How will COVID-19 change healthy & sustainable retailing?
Megan Hellstedt, Vice President of Sustainable Retailing at Ahold Delhaize considers some emerging trends:
Food banks don’t have enough food to meet demand, retailers are out of stock on key staples, while at the same time farmers have dumped products because they usually supply restaurants and they haven’t been able to reroute these products to retail or directly to consumers.
Our brands have donated millions of dollars to help food banks and food relief. The question is though, how quickly can supply chains adapt to get enough staples to consumers and fill needs during uncertain economic times?
Eating from home
Research by IRi in mid-April – the key retail trends tracker - predicts that 65% of people will continue to eat at home even after COVID-19 restrictions are lifted.
In light of this, our brands are bringing even more attention to the information and services they provide to support healthier choices- such as online cooking advice, recipes on social media and guidance on healthy eating habits. Many consumers have more time now to explore new cooking and eating habits, and our brands are helping them do that.
During the crisis people are cooking more at home – and possibly eating less unhealthy items.
At the same time sales of sweets, salty snacks and prepared foods appear to be increasing. I think though, that the jury is still out on whether people move toward or away from healthy eating during this crisis.
On sustainability, however, the heightened awareness about environmental and social topics – such as climate change, inequality - among consumers and businesses seems to be holding strong. This is different from past periods of crisis, when we’ve seen consumers and businesses often put sustainability on a back burner.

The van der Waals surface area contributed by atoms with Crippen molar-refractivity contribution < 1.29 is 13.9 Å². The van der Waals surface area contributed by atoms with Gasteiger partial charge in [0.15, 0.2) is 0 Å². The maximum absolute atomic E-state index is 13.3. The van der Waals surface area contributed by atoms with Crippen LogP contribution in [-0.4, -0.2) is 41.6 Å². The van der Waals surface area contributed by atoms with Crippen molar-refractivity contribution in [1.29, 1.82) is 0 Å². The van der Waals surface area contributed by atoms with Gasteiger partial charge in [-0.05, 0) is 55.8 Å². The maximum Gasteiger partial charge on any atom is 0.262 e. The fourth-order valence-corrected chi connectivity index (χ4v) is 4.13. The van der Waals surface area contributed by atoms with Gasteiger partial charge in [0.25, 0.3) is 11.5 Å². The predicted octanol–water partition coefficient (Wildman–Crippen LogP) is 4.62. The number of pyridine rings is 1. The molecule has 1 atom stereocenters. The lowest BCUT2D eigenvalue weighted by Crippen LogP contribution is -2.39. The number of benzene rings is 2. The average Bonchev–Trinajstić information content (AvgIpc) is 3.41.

The current crisis is causing an increase in single use plastics to keep food protected during COVID-19. We are monitoring this and remain committed to reaching our 2025 goal of all own brand plastic packaging being fully recyclable, reusable, or compostable.
My view is that society will continue the move to more sustainable packaging due to concerns about plastic pollution. Corona will cause a short-term spike in the curve - and once viable alternatives for single-use, non-recyclable plastic packaging are widely available, we’ll make the move to those.
The COVID-19 crisis is making product origin much more visible than before – that’s because local products are more likely to be on shelves. Products coming from further away are more likely to have supply chain disruptions.
It is likely that post-COVID supply chains will get shorter and more local/regional. With the current heightened attention on product supply and origin, our brands are increasing their sourcing from local suppliers, developing new innovations to get products to our shelves, and continuing to increase the product information available to consumers, on shelf and on-line.
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